Two Undergraduates Named Udall Scholars

JoRee LaFrance ’17, from Crow Agency, Montana, and Helen Thomas ’18, from Grand Forks, N.D., have been awarded 2016 scholarships from the Morris K. Udall and Stewart L. Udall Foundation.


JoRee LaFrance ’17 and Helen Thomas ’18 Named Udall Scholars

Helen Thomas ’18, left, and JoRee LaFrance ’17 have received 2016 Udall Scholarships. (Photo by Robert Gill)

They join 58 other Udall Scholars—exceptional student leaders from 49 colleges and universities around the country who are committed to careers in the environment, American Indian health care, or tribal public policy. The scholarship provides up to $7,000 for the scholar’s junior or senior year.

JoRee LaFrance ’17

A double major in earth science and Native American studies with a minor in anthropology, LaFrance, a member of the Crow tribe, wants to learn more about tribal energy and economic policy.

“Coming from a community that heavily relies on coal, and looking at the current issues with coal and tribal sovereignty, I thought it was interesting to look at different paths different tribes are taking,” she says. “I started to develop that interest in more renewable energy, because eventually I think that coal is going to run out, and our tribe needs to start looking at alternatives.”

One of these is hydroelectric power, she says. “I like hydrology; I like rivers. We do have a dam on our reservation, but it’s not running right now. Often tribes have to hire non-Native people to run these kinds of operations. I really want to be that person.”

This summer, LaFrance will be in Washington, D.C., as Mickey Leland Energy Fellow, serving as an intern at the Department of Energy, where she will be researching tribal energy policies around coal.

She has also received Stamps Leadership Scholar Award and a Dreamstarter grant from Running Strong for American Indian Youth, both of which she is using for a project to preserve her people’s oral traditions by connecting elders with students in schools on her reservation.

“I want to give back to my family, my community, in any way that I can,” she says. “They’ve been there for me, so I want to be there for them.”

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Helen Thomas ’18

Thomas, a Hunkpapa Lakota, plans to major in economics modified with education and minor in Native American studies.

“The Udall is a good fit because I really want to work with education policy to help tribes,” she says. “I’ve always been passionate about helping people.”

She wasn’t sure how she wanted to direct that passion until this winter, when she took a class called “Issues in Contemporary Education in America,” with Charles Wheelan ’88, a senior lecturer and policy fellow at the Nelson A. Rockefeller Center for Public Policy.

“I realized how many issues there are in our public education system, and then how much worse those are on reservations,” Thomas says.

Though she did not grow up on a reservation herself, much of her family lives on the Standing Rock Reservation. “I saw them struggle through their education systems and how that really disadvantaged them,” she says. “I know if I had gone to a school on the reservation I wouldn’t be as prepared as I was for Dartmouth, and I probably wouldn’t be able to stay here.”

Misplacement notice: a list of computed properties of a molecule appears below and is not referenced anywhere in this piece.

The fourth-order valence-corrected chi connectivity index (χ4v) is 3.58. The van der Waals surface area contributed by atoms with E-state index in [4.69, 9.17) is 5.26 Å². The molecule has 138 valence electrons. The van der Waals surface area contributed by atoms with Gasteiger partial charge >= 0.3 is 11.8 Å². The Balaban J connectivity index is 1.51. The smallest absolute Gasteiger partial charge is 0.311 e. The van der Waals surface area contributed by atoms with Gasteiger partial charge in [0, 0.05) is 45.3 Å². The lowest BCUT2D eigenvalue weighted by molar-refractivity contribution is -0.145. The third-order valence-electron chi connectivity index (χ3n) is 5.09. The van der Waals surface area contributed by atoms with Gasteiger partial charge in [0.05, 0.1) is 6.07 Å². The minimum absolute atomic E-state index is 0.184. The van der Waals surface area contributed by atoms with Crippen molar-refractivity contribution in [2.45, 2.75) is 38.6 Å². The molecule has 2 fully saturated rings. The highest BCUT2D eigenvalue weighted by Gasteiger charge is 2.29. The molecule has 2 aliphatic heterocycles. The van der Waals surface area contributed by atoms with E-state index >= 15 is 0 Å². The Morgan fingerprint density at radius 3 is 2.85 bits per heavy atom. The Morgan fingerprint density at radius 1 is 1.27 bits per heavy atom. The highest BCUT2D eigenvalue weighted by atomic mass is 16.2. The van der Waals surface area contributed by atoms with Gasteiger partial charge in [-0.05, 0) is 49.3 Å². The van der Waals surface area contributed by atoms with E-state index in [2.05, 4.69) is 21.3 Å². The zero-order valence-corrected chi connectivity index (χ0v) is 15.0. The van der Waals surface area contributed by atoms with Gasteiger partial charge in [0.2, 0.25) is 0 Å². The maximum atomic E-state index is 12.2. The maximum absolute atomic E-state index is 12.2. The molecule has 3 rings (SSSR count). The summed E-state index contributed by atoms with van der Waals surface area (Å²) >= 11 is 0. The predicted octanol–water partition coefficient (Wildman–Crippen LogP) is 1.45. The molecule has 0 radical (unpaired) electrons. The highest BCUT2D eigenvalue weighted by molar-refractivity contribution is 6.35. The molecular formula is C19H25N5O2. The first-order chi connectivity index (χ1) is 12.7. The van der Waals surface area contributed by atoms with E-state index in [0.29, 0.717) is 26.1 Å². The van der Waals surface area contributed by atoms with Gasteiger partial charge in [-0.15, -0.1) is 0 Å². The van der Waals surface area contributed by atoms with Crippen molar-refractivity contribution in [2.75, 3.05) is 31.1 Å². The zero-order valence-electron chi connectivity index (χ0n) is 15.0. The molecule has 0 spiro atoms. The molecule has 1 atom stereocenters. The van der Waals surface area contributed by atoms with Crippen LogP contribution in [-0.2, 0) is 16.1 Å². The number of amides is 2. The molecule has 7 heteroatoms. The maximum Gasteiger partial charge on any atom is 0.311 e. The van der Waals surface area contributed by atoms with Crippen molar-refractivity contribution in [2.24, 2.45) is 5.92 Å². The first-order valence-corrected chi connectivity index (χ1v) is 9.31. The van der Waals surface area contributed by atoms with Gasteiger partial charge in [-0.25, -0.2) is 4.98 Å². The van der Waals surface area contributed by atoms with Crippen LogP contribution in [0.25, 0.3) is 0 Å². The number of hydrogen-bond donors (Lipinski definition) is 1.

Thomas plans to use the Udall Scholarship to study in Denmark next year through a Dartmouth exchange program with the University of Copenhagen.

“They offer an economics of education course, which is right up my alley,” she says. “Udall will help me be able to do that without having to take out more loans.”

Thomas is active in Native Americans at Dartmouth (NAD). She served on the committee for last year’s Powwow and as NAD social chair, and this summer will serve on the group’s executive committee. In addition, she works for GreensCorps and the Upper Valley Business and Education Program, a local nonprofit organization. She has participated in the Management and Leadership Development Program through the Rockefeller Center.

Last fall, Thomas participated in the Native American Studies Program’s off-campus program in Santa Fe, N.M., an experience, she says, that “reaffirmed and reminded me how different all the tribes are in the country. It reminded me that there’s not going to be one solution for every tribe.”

About the Udall Foundation

In August, the 2016 Udall Scholars will gather in Tucson, Ariz., to meet each other and program alumni as well as other leaders in public service. Both LaFrance and Thomas are excited about meeting their fellow scholars.

“I was looking at the list of other Udall Scholars and I was like, these people seem so cool—look at all the stuff they’re doing!” says Thomas. “It’s always interesting to connect with other young people who are passionate about going back to their communities or working on a national level with tribes after they graduate.”

LaFrance agrees. “Really getting to know people who can help me achieve what I want to do and building that network is an awesome opportunity,” she says.

Established by Congress in 1992, the Udall Foundation awards scholarships, fellowships and internships for study in fields related to the environment and to American Indians and Alaska Natives in fields related to health care and tribal public policy; provides funding to the Udall Center for Studies in Public Policy and to the Native Nations Institute to conduct environmental policy research, research on American Indian and Alaska Native health care issues and tribal public policy issues, and training; and provides assessment, mediation, training and other related services through the U.S. Institute for Environmental Conflict Resolution.

For information about applying for Udall Scholarships and other opportunities, visit Dartmouth’s National Scholarships/Fellowships website.